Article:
Review: Instructions for Survival
- BERLINALE 2021: Yana Ugrekhelidze's documentary follows Alexander, a female-to-male transgender individual forced to lead a life of secrecy in his home country
A type of pain difficult to understand or imagine for most of us is at the centre of Georgian filmmaker Yana Ugrekhelidze's debut feature, the documentary Instructions for Survival [+see also:
film profile], which played in the Perspektive Deutsches Kino strand of the 71st Berlinale.
In her documentary, Ugrekhelidze adopts a rather traditional observational approach to following the troubled life of a female-to-male transgender individual called Alexander. The man lives in Georgia and is still listed as “female” in his passport. Thus, he is forced to lead a life of secrecy, unable to legally find work. Understandably, nor does he want to disclose his identity for fear of the repercussions for himself and his family, especially for his wife, Mari. Their bond is full of sweetness and love, despite the desperate situation they're in. They share the same dream: to leave the country and find a better life.
A turning point in their existences is represented by Mari's decision to become a surrogate mother for $12,000, a plan that ends up failing, as they both gradually develop a fondness for the unborn child. Throughout the documentary, two key elements emerge powerfully. The first is the strong support provided by Alexander's family ever since the beginning of his childhood – in particular that of his mother, who, in a touching sequence, starts talking about her son's past, while some of his old photographs are shown. The woman never hesitated in showering him with love, despite all of the societal pressures imposed by the local community.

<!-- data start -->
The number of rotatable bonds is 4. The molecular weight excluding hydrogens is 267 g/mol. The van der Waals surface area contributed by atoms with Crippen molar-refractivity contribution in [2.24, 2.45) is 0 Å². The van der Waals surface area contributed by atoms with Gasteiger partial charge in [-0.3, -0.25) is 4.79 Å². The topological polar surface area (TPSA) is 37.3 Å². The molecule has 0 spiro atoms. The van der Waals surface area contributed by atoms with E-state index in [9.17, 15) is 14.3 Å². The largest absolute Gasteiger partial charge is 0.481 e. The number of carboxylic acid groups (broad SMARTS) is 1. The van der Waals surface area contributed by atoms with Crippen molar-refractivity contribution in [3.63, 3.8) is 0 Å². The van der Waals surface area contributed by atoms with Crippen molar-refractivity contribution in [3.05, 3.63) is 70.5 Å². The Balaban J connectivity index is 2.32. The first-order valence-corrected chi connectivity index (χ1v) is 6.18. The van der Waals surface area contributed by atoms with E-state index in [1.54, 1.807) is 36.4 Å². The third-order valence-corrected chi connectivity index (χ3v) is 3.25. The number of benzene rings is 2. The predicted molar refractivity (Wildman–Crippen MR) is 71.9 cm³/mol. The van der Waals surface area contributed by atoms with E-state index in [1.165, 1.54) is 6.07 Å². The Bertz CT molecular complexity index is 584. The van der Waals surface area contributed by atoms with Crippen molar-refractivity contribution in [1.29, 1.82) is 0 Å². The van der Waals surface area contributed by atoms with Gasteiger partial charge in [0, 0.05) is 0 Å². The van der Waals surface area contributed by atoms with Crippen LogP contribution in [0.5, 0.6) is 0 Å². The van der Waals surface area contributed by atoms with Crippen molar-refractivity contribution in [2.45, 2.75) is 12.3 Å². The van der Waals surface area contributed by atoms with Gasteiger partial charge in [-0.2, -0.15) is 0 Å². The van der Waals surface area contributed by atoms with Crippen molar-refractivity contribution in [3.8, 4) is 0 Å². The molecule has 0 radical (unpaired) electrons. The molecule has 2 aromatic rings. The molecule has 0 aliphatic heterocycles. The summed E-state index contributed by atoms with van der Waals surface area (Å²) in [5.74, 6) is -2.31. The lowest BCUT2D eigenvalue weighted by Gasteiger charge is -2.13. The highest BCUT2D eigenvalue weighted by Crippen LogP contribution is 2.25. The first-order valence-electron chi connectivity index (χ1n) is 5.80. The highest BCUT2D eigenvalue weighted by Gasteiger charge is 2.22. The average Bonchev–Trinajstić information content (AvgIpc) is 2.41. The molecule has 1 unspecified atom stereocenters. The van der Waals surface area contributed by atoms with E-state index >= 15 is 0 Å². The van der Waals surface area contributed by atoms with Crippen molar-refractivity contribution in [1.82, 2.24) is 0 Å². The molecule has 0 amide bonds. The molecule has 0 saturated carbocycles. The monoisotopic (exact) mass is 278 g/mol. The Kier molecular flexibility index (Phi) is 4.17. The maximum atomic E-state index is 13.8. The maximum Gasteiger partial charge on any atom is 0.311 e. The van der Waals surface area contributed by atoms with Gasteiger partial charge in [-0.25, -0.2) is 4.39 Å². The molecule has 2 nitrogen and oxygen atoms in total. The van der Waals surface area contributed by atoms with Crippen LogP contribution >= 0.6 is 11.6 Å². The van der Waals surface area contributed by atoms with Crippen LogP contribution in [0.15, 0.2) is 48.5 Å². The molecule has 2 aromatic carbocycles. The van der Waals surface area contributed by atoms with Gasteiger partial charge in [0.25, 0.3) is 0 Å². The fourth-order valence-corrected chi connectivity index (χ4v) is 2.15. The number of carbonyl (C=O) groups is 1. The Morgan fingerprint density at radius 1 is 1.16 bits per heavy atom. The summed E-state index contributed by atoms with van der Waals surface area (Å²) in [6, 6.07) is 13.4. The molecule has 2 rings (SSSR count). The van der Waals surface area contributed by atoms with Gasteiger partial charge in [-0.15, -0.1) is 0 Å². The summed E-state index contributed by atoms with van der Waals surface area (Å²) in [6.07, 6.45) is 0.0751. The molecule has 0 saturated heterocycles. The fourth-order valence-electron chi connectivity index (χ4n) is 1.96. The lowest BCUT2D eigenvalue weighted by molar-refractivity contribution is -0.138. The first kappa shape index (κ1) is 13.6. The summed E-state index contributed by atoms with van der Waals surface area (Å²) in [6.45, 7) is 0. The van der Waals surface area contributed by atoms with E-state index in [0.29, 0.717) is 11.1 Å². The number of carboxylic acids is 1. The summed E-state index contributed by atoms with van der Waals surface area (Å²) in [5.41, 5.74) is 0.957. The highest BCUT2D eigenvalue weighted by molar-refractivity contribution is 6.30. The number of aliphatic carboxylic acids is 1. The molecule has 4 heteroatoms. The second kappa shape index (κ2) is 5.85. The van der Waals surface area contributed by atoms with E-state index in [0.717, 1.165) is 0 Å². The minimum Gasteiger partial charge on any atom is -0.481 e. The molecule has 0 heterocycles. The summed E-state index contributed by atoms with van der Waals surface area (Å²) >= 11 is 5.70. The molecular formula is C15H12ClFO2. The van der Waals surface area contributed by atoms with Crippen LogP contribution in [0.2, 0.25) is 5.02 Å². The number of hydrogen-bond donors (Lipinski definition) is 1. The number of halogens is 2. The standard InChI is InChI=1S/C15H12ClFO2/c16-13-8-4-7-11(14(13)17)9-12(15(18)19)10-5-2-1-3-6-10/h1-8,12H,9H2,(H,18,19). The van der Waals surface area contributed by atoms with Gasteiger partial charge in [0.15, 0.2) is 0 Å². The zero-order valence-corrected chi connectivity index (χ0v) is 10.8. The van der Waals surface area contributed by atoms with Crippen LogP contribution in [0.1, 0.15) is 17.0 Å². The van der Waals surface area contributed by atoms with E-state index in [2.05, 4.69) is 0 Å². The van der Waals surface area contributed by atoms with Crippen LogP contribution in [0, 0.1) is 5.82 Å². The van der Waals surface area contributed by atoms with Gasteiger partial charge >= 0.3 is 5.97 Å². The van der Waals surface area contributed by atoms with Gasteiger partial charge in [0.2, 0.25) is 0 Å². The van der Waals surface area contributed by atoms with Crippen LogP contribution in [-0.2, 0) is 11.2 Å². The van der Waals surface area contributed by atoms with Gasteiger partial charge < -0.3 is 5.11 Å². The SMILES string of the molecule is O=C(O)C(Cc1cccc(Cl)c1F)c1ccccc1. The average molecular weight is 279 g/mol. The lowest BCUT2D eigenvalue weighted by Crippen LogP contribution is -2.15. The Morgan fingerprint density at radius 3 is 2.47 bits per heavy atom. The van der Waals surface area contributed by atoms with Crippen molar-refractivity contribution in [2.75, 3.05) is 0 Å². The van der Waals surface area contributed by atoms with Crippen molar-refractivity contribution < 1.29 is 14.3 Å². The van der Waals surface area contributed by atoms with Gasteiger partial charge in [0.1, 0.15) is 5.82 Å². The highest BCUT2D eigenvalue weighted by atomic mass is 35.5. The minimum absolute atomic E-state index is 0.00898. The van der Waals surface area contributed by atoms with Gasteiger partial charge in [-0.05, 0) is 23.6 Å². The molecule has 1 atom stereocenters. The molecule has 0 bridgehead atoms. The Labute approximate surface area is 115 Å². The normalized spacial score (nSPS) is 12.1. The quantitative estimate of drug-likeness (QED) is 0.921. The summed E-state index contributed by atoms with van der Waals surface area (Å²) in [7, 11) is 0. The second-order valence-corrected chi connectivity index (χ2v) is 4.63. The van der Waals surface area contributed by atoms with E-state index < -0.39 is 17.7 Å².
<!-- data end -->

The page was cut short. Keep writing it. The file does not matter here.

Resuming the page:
The second element is the hardship experienced by Alexander, on all levels. He leads a life with very limited choices, where having no proper documents means constantly being on the fringes of society, and on top of this, the law does not provide enough protection against discrimination or hate crimes. At the very beginning of the documentary, for example, the man shows a YouTube excerpt from a talk show where one of the speakers clearly points out that members of the LGBT community should be killed and do not deserve to live.
The core meaning of the film is all in its title: Alexander's existence is all about survival, and there are no future prospects for him other than leaving Georgia. The last sequence shows the couple moving to Brussels, where Alexander is finally receiving proper medical assistance with his hormonal therapy and, perhaps, will get the chance to start a new, more normal life. Nevertheless, the pair may face another challenge: being accepted as new citizens by the Belgian community, rather than representing a weight “on their shoulders”.
Jule Katinka Cramer's camera is present but never too intrusive, even though it often follows the subjects from a minimal distance. The whole story is told by Ugrekhelidze with great tact and sensitivity.
Instructions for Survival was produced by Cologne-based outfit Fortis Fem Film. The world sales agent is yet to be confirmed.
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